This past month, I announced that Cumberland County Schools could receive over $15 million dollars in additional state funding under a bill he helped craft that shifts nearly $58 million received by Gov. Roy Cooper away from what some are referring to as the governor’s personal ‘slush fund’ and instead toward local school districts directly in the corridor of the future Atlantic Coast Pipeline. Schools will receive the funds if the governor signs the bill or allows it to become law.
House Bill 90 ensures that students and families impacted by the placement of the Atlantic Coast Pipeline receive the benefit of Cooper’s special fund. The bill directs the money to school systems in the eight eastern North Carolina counties that are directly in the path of construction, including County Name, partly on the basis of the number of students in each district and partly on the miles of pipeline going through the district.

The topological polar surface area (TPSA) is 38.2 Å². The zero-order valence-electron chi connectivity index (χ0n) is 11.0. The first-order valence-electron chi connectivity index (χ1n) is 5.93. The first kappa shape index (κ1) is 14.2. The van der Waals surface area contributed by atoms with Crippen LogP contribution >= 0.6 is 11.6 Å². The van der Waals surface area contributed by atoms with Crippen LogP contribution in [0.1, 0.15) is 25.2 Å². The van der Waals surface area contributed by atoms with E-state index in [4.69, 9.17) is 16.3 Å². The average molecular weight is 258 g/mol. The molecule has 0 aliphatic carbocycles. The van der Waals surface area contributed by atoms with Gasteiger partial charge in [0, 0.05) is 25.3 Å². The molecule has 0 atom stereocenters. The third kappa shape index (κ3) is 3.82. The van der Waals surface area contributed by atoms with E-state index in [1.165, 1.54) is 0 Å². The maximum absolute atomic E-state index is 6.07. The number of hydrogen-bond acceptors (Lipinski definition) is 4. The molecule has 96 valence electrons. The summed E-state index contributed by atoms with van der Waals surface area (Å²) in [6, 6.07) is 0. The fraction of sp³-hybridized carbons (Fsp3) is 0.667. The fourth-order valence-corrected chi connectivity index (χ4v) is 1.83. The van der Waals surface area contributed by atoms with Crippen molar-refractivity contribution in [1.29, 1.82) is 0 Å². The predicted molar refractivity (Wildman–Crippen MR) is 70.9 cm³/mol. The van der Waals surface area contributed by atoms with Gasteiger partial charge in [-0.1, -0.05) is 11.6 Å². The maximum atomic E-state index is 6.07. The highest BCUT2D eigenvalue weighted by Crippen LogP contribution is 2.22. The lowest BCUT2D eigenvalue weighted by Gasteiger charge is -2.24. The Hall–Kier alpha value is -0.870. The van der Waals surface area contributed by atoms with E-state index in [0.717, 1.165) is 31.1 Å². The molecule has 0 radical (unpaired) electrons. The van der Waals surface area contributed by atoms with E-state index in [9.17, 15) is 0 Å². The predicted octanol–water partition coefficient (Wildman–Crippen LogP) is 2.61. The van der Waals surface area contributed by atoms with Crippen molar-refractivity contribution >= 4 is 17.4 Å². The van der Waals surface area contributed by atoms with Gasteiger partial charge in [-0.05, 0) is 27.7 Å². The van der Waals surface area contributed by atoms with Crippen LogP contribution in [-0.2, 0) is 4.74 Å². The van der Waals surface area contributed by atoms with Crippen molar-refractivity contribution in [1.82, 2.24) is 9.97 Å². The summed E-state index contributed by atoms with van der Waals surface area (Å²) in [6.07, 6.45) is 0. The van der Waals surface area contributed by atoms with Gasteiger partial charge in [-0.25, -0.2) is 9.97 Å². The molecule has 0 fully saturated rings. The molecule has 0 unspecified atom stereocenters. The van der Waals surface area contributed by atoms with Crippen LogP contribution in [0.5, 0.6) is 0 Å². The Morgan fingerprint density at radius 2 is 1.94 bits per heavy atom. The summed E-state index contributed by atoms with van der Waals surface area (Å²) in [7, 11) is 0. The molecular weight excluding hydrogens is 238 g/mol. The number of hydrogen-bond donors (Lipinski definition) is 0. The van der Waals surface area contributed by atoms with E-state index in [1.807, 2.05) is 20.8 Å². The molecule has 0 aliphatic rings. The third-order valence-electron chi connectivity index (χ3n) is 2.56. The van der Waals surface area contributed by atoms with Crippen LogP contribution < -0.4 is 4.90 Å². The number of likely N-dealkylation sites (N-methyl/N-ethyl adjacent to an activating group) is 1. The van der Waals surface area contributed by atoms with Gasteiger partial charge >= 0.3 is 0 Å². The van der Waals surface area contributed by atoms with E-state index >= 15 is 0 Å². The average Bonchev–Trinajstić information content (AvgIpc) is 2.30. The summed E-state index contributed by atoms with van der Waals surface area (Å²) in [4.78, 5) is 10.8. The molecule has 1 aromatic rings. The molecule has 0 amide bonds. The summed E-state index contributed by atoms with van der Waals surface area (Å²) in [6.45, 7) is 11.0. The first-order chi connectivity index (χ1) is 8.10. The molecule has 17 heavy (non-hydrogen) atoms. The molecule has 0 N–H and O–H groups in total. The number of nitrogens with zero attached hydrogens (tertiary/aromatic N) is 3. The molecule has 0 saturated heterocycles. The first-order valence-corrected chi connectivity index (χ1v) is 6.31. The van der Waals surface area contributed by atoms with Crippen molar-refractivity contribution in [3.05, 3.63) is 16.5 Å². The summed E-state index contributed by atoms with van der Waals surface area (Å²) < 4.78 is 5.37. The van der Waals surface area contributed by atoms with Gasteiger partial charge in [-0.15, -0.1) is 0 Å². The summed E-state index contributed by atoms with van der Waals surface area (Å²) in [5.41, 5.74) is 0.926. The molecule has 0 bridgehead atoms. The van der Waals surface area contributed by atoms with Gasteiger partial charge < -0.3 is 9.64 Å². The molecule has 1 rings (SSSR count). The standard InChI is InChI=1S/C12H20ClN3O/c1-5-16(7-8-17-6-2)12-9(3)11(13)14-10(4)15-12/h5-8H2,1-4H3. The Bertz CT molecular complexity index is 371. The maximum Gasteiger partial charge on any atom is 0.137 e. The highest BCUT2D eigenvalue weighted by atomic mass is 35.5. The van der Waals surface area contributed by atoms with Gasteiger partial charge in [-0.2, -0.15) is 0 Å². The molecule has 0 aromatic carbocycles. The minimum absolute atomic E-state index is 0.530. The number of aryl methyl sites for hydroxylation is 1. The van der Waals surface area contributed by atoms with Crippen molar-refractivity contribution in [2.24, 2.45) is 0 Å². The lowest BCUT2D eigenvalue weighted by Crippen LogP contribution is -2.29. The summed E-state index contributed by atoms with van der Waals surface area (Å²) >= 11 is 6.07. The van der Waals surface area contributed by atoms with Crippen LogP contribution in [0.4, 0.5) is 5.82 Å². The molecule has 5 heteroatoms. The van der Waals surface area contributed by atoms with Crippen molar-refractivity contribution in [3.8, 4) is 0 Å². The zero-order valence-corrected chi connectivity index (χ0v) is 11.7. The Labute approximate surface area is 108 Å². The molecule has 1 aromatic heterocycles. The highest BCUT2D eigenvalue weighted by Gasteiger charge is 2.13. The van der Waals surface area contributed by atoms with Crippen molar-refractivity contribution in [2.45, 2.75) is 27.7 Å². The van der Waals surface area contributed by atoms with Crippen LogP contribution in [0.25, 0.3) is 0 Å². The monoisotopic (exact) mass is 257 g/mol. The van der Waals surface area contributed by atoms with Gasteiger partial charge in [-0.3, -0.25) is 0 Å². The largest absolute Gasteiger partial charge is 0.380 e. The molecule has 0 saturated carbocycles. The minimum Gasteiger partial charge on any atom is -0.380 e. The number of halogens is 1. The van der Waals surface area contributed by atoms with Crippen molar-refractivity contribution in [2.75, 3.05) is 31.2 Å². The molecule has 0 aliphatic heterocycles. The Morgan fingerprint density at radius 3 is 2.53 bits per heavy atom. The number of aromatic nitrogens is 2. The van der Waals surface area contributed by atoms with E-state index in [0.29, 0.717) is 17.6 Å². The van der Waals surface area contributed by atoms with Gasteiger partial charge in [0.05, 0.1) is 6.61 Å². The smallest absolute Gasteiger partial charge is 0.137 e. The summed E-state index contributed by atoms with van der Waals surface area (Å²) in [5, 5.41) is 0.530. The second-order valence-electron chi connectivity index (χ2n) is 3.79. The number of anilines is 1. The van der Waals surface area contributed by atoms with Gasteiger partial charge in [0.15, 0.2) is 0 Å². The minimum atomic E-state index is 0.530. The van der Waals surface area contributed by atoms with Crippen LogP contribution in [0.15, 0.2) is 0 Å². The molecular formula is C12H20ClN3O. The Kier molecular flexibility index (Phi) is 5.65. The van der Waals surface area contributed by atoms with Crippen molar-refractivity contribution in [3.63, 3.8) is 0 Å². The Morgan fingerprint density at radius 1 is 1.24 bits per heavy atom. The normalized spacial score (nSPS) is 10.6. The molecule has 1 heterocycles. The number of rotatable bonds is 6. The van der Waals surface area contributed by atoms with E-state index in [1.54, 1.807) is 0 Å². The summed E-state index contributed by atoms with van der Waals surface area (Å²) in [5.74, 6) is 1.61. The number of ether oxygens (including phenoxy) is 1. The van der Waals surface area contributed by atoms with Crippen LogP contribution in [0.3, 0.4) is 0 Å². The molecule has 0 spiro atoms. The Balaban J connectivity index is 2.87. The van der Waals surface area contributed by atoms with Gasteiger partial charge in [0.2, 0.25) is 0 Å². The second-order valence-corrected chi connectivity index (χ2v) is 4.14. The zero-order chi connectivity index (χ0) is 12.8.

Within hours of the North Carolina Department of Environmental Quality issuing a major permit to advance the pipeline in late January, Gov. Cooper announced he obtained $57.8 million from the energy companies building the pipeline to stash in a pot of money he would have unfettered control over for “environmental mitigation” and other projects. This exchange, which was described as a “voluntary contribution” by Cooper’s PR team, has raised a number of ethical and constitutional concerns across the political spectrum – especially since state and federal law already requires utilities building the Atlantic Coast Pipeline to meet environmental mitigation requirements before the project can receive approval.